Ambivalence, part 3: the necessary dialogue between art and environmental sciences

3rd and final part of my report from the conference AMBIVALENCES #1 which took place in early October in Rennes in the framework of the Maintenant digital art festival. Part 1 outlined Bénédicte Ramade’s overview of the History of Ecological Art. Part 2 highlighted key moments from the round table “Digital Arts and Environmental Awareness” that discussed the ambivalent relationship between digital artists and the environmental crisis.

Brandon Ballengée, DFA 147: Phaethon, 2013. Cleared and stained Pacific tree frog collected in Aptos, California in scientific collaboration with Stanley K. Sessions. Part of Malamp: The Occurrence of Deformities in Amphibians, 1996-Ongoing

This final chapter sums up the notes I took during Manuela de Barros‘s keynote lecture “On the notion of ambivalence in the relationship between arts, technology and society” (the video recording of the talk is here, it’s in French and the interesting part starts in 08.40)

Manuela de Barros is a Lecturer in Art History and Aesthetics at Université Paris 8. In her talk, the philosopher and art theoretician attempted to show that while ambiguities, complexities and even equivocations abound in artworks, they do not invalidate the artistic proposals. They are part of the creative questioning that artists bring to technology and to a world uncertain about its future.

The continuous dialogue between art and science, de Barros explained, is an economic and probably also an anthropological necessity.

Manuela de Barros. Keynote at Ambivalences – Espace Tambour. Photo:

1816 was The Year Without a Summer. The severe climate disruptions were caused by the volcanic eruption of Mt Tambora on the Indonesian island of Sambawa. The eruption has been linked with drastic weather changes in North America and Europe, with frosts in June and heavy rains throughout the summer in many areas. This led to food shortages, which may have prompted westward migration in America and, in a Europe led to widespread famine. That year, Mary Shelley imagined the story of Frankenstein. John William Polidori started devising the figure of the vampire. The characters bring out ethical and philosophical questions such as the definition of what is human, the obligations we have towards our ontology and the question of our possible rights to modify it. They also interrogate our relationship to the environment. Today’s visual artists follow in the 19th Century writers footsteps.

In her keynote, Manuela de Barros explored the limits of Earth resources, the responses to climate change, the sharing of a limited territory with non-human beings, the energy and ecology transition and other environmental issues through the lens of artistic proposals. Her keynote was articulated around 4 main themes:
– climate change and geoengineering,
– food crisis and animal sentience,
– biosciences and the transformation of the living,
– degrowth, energy transition, co-responsibilities, post-colonialism or the colonisation of oceans and space.

1. Climate change and geoengineering

Mary Shelley’s Frankenstein can be interpreted as a warning against the power of science and our obsession with modifying nature. In the novel, nature and science have a life/death relationship. Science uses and instrumentalises nature but it can also devastate it. The use that Victor makes of science, for example, is the motor of his own destruction. However, nature itself can also be violent and blind. Both science and nature yield immense destructive power.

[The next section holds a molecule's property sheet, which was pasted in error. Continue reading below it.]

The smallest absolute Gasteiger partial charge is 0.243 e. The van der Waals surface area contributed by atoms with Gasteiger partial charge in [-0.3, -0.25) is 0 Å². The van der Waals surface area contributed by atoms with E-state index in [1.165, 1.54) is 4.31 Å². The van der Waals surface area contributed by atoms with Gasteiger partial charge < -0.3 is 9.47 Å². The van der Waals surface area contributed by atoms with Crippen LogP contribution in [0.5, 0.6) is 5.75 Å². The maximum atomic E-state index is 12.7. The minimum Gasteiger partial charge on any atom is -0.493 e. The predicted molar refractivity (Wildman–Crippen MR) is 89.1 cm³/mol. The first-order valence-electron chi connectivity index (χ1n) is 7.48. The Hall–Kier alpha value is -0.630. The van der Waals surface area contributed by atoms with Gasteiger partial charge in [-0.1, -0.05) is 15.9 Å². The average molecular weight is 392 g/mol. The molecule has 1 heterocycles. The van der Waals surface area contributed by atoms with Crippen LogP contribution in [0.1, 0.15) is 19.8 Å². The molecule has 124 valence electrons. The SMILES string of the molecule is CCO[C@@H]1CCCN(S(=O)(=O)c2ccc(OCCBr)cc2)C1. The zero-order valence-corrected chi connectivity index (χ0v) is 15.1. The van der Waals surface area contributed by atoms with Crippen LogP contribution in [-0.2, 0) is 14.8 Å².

Today, Shelley’s nature doesn’t exist anymore. The Capitalocene has affected all the places, all the inhabitants of this planet. Even the most remote locations and beings have, to some degree, been impacted by climate change. One such remote area is the Far North.

Rihards Vitols, Anniu, 2018

Powered by a solar panel and two mini wind turbines, the Anniu boat produces ice cubes. The vessel would roam around the Antarctic and drop the ice cubes into the water in order to slow down the melting of the ice cap and the rise of sea level. Could technology save a planet damaged in part by technology?

Art Orienté Objet, La peau de chagrin, 2009-2010

Art Orienté Objet explored the ambivalence of our reaction to Climate Change. A polar bear raises its paws towards a sky made of bulbs that symbolise global warming that kills both the bear and its habitat. A sensor lightens up the installation as visitors come near, involving them in the narrative. The bulbs selected by the artists are supposed to allow for energy saving. However, they contain soil-polluting mercury, they heat up the room and they gave rise to new industrial developments that greatly enrich their manufacturers. Arctic (which comes from the Greek arktos, “bear”) has become the land to exploit for resources that will be extracted and exploited to keep the industrialisation drive high and will this contribute to the thawing of permafrost and ice caps.

Other artists are interested in geoengineering, an industry that might further disturb ecosystems while keeping alive the myth that we don’t have to make any substantial efforts in order to enjoy both infinite growth and a healthy planet.

Marie-Luce Nadal, La Fabrique du Vaporeux n°1, 2014

Marie-Luce Nadal, La Fabrique du Vaporeux n°1 / Factory of the Vaporous n°1, 2014

Marie-Luce Nadal found out a few years ago that geoengineering is nothing new in rural areas. In fact, her family of wine producers has been intervening on cloud formation for at least 3 generations. In his diaries, her grandfather wrote down the weather, the risks for crops but also how he was using a hail cannon to disrupt the formation of hailstones in the atmosphere. It’s a type of geoengineering on a micro-scale.